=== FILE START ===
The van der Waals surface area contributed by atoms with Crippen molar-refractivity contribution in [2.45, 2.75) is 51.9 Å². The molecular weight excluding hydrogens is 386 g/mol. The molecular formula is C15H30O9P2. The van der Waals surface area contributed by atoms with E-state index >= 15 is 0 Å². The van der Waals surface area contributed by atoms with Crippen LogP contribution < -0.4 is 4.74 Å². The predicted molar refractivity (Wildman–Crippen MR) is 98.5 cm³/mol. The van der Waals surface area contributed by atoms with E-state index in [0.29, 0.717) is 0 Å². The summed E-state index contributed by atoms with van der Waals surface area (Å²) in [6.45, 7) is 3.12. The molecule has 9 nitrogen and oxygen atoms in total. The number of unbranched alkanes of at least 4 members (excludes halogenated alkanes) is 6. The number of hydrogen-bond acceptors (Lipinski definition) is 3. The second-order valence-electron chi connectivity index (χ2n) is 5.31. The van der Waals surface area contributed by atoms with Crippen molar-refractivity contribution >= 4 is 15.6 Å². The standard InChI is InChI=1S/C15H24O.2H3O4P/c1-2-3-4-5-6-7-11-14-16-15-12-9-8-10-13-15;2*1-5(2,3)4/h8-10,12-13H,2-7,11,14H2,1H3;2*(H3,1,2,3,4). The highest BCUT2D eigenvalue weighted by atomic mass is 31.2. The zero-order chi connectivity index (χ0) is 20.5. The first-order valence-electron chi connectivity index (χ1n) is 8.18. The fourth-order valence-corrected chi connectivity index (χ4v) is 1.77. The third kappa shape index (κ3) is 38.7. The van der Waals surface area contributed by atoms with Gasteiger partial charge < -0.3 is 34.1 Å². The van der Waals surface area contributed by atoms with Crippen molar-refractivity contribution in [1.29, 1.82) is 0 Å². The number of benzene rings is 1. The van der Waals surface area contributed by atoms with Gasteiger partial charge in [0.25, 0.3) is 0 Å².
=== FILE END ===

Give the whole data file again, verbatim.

The van der Waals surface area contributed by atoms with Crippen molar-refractivity contribution in [2.45, 2.75) is 51.9 Å². The molecular weight excluding hydrogens is 386 g/mol. The molecular formula is C15H30O9P2. The van der Waals surface area contributed by atoms with E-state index >= 15 is 0 Å². The van der Waals surface area contributed by atoms with Crippen LogP contribution < -0.4 is 4.74 Å². The predicted molar refractivity (Wildman–Crippen MR) is 98.5 cm³/mol. The van der Waals surface area contributed by atoms with E-state index in [0.29, 0.717) is 0 Å². The summed E-state index contributed by atoms with van der Waals surface area (Å²) in [6.45, 7) is 3.12. The molecule has 9 nitrogen and oxygen atoms in total. The number of unbranched alkanes of at least 4 members (excludes halogenated alkanes) is 6. The number of hydrogen-bond acceptors (Lipinski definition) is 3. The second-order valence-electron chi connectivity index (χ2n) is 5.31. The van der Waals surface area contributed by atoms with Crippen molar-refractivity contribution >= 4 is 15.6 Å². The standard InChI is InChI=1S/C15H24O.2H3O4P/c1-2-3-4-5-6-7-11-14-16-15-12-9-8-10-13-15;2*1-5(2,3)4/h8-10,12-13H,2-7,11,14H2,1H3;2*(H3,1,2,3,4). The highest BCUT2D eigenvalue weighted by atomic mass is 31.2. The zero-order chi connectivity index (χ0) is 20.5. The first-order valence-electron chi connectivity index (χ1n) is 8.18. The fourth-order valence-corrected chi connectivity index (χ4v) is 1.77. The third kappa shape index (κ3) is 38.7. The van der Waals surface area contributed by atoms with Gasteiger partial charge < -0.3 is 34.1 Å². The van der Waals surface area contributed by atoms with Crippen molar-refractivity contribution in [1.29, 1.82) is 0 Å². The number of benzene rings is 1. The van der Waals surface area contributed by atoms with Gasteiger partial charge in [0.25, 0.3) is 0 Å².